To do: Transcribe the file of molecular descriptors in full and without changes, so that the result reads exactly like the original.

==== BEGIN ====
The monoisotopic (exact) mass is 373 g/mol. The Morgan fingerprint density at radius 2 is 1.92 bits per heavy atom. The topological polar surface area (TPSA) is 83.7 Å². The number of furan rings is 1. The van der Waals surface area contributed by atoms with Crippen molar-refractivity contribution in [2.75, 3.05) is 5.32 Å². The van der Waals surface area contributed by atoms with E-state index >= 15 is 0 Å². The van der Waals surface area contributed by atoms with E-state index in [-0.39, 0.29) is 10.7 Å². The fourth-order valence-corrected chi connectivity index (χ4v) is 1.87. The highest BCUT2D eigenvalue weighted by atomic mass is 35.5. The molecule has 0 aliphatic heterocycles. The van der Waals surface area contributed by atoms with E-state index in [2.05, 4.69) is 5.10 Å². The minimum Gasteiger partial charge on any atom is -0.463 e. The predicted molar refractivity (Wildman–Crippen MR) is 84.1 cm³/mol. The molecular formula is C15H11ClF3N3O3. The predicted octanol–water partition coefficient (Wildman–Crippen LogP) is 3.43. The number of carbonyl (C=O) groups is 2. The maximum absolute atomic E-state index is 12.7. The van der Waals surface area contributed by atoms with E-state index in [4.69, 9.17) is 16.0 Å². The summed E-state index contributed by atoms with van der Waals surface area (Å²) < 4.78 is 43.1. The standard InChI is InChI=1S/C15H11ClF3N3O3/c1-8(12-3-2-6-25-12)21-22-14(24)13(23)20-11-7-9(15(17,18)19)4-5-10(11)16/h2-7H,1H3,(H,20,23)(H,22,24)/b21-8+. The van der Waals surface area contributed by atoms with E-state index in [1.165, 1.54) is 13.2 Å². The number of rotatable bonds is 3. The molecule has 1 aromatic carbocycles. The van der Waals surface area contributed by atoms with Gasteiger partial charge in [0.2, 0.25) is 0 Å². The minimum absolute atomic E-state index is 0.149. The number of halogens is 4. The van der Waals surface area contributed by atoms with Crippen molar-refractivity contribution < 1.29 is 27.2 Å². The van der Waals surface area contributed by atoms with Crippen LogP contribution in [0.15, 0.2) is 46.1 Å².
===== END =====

The monoisotopic (exact) mass is 373 g/mol. The Morgan fingerprint density at radius 2 is 1.92 bits per heavy atom. The topological polar surface area (TPSA) is 83.7 Å². The number of furan rings is 1. The van der Waals surface area contributed by atoms with Crippen molar-refractivity contribution in [2.75, 3.05) is 5.32 Å². The van der Waals surface area contributed by atoms with E-state index >= 15 is 0 Å². The van der Waals surface area contributed by atoms with E-state index in [-0.39, 0.29) is 10.7 Å². The fourth-order valence-corrected chi connectivity index (χ4v) is 1.87. The highest BCUT2D eigenvalue weighted by atomic mass is 35.5. The molecule has 0 aliphatic heterocycles. The van der Waals surface area contributed by atoms with E-state index in [2.05, 4.69) is 5.10 Å². The minimum Gasteiger partial charge on any atom is -0.463 e. The predicted molar refractivity (Wildman–Crippen MR) is 84.1 cm³/mol. The molecular formula is C15H11ClF3N3O3. The predicted octanol–water partition coefficient (Wildman–Crippen LogP) is 3.43. The number of carbonyl (C=O) groups is 2. The maximum absolute atomic E-state index is 12.7. The van der Waals surface area contributed by atoms with E-state index in [4.69, 9.17) is 16.0 Å². The summed E-state index contributed by atoms with van der Waals surface area (Å²) < 4.78 is 43.1. The standard InChI is InChI=1S/C15H11ClF3N3O3/c1-8(12-3-2-6-25-12)21-22-14(24)13(23)20-11-7-9(15(17,18)19)4-5-10(11)16/h2-7H,1H3,(H,20,23)(H,22,24)/b21-8+. The van der Waals surface area contributed by atoms with E-state index in [1.165, 1.54) is 13.2 Å². The number of rotatable bonds is 3. The molecule has 1 aromatic carbocycles. The van der Waals surface area contributed by atoms with Gasteiger partial charge in [0.2, 0.25) is 0 Å². The minimum absolute atomic E-state index is 0.149. The number of halogens is 4. The van der Waals surface area contributed by atoms with Crippen molar-refractivity contribution < 1.29 is 27.2 Å². The van der Waals surface area contributed by atoms with Crippen LogP contribution in [0.15, 0.2) is 46.1 Å².